The two other caches were located along a path that circled Lake Marie framed by spruce, pine, and hemlocks. As Petey and I started down the loop trail, I thought to myself, I can’t believe it is my last day on the coast, and I’m walking around a lake beneath trees. It defied all logic in my book, but it was a very peaceful walk. It would have been better if I could have found both caches though! The first one, I snapped up quickly. The location of the second one led me on a spur trail toward the dunes and ocean where people raced dune buggies in the sand. I’m certain the tree cover wasn’t helping my gps point me in the right direction, but I felt like I searched every little crevice within 100 feet of the general location to no avail…frustrating! Oh well, I chose to cut my losses, enjoy some nice scenery, and then make my way toward the Sea Lion Caves.
The Sea Lion Caves is actually only one cave which is the largest sea cave accessible by land. It was discovered in 1880 by a local ship captain and is one of the few places where sea lions live year-round on the U.S. mainland. An elevator takes tourists down 200 feet to an observation window that looks into a multihued cavern at sea level. Today approximately 270 sea lions barked, played, and jostled for a resting spot on the rocks. Additional sea lions could be found a few hundred yards from the cave surfing the waves and sunning on the shore.
The Steller sea lion is the largest species of the eared seal family and live 20-24 years. Bulls weigh 1,500 pounds and may weigh more than a ton while cows weigh between 500 to 700 pounds. Babies weigh nearly 50 pounds when they are born. Its range is from San Francisco to the Bering Strait. The bulls sometimes swim over 4,000 miles to winter in Alaska before returning to Oregon to mate in the late spring.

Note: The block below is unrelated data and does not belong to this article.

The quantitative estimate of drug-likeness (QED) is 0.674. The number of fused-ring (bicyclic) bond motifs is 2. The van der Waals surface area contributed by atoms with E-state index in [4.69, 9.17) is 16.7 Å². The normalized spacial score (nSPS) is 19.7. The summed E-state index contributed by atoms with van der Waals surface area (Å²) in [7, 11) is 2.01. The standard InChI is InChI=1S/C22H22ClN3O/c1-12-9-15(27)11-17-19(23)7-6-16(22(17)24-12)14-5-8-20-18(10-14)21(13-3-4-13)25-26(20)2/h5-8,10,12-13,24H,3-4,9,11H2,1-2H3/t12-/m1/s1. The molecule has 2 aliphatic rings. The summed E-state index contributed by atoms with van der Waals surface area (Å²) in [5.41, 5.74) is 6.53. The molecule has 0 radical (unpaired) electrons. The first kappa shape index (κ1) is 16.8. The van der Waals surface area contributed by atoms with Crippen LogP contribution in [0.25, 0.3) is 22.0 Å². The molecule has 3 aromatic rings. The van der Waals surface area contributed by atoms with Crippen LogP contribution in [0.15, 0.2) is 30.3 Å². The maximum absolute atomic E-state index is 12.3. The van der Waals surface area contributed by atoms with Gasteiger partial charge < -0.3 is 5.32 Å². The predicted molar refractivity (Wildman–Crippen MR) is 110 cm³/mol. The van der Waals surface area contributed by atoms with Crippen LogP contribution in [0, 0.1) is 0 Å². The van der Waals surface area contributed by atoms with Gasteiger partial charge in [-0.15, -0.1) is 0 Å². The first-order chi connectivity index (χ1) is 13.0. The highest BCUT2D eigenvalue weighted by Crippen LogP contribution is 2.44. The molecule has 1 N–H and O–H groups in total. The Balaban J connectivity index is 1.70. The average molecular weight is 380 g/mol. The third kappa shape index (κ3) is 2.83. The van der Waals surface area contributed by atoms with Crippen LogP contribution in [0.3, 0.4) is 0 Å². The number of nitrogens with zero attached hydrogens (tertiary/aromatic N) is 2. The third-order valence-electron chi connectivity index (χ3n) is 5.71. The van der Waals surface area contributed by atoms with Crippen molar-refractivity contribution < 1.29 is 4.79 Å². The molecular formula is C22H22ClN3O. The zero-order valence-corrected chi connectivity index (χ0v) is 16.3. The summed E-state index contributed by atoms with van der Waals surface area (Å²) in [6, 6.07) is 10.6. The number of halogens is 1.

One of the cave’s natural windows provides a view of the Heceta Head Lighthouse. Oregon’s most powerful beacon flashes its one-million candle power every ten seconds and can be seen as far as 21 miles at sea. Built in 1894, it is said to be the most photographed lighthouse in the world.
After visiting the caves, we retraced the coastal drive to the south making a short stop in Florence for a few geocaches and then went on to Eel Creek Campground located in Oregon Dunes National Recreation Area where we found a trail that led us to the dunes, through some foliage, past a small pond and back to VANilla.
We took a detour from the path to climb on the dunes for a view of the ocean and a few “oases” that were nestled in the valleys. As our feet sunk in the sand, I took a few mental pictures in my head just to make sure we found our way back as dunes surrounded us for miles. I figured we could probably just follow our tracks back, but the wind
was blowing so hard, sand was driving into our side and practically filled our footprints before our return. Petey was less than pleased with me for taking him on this walk! As I was returning, all I could think of was poor souls traveling through the desert and wondered what landmarks they use to find their way after days of being gone as the dunes continually change. I guess that’s where navigation by the stars would be helpful.
No sooner than we finished our hike did the skies unleash an angry rain! I sure felt blessed at that moment! I guided VANilla back to Coos Bay to find the local Wal-Mart, and thought I might find a local seafood restaurant for dinner. I’ve spent the last several days looking trying to spot a Dungeness Crab in a harbor and realized I have yet to eat one. They couldn’t be any fresher than on the West Coast. Unfortunately, the only place for seafood in Coos Bay was extremely fancy, so I settled for Thai Food. I’ll have to see about crab for lunch tomorrow before I start heading inland and to the South again. ETB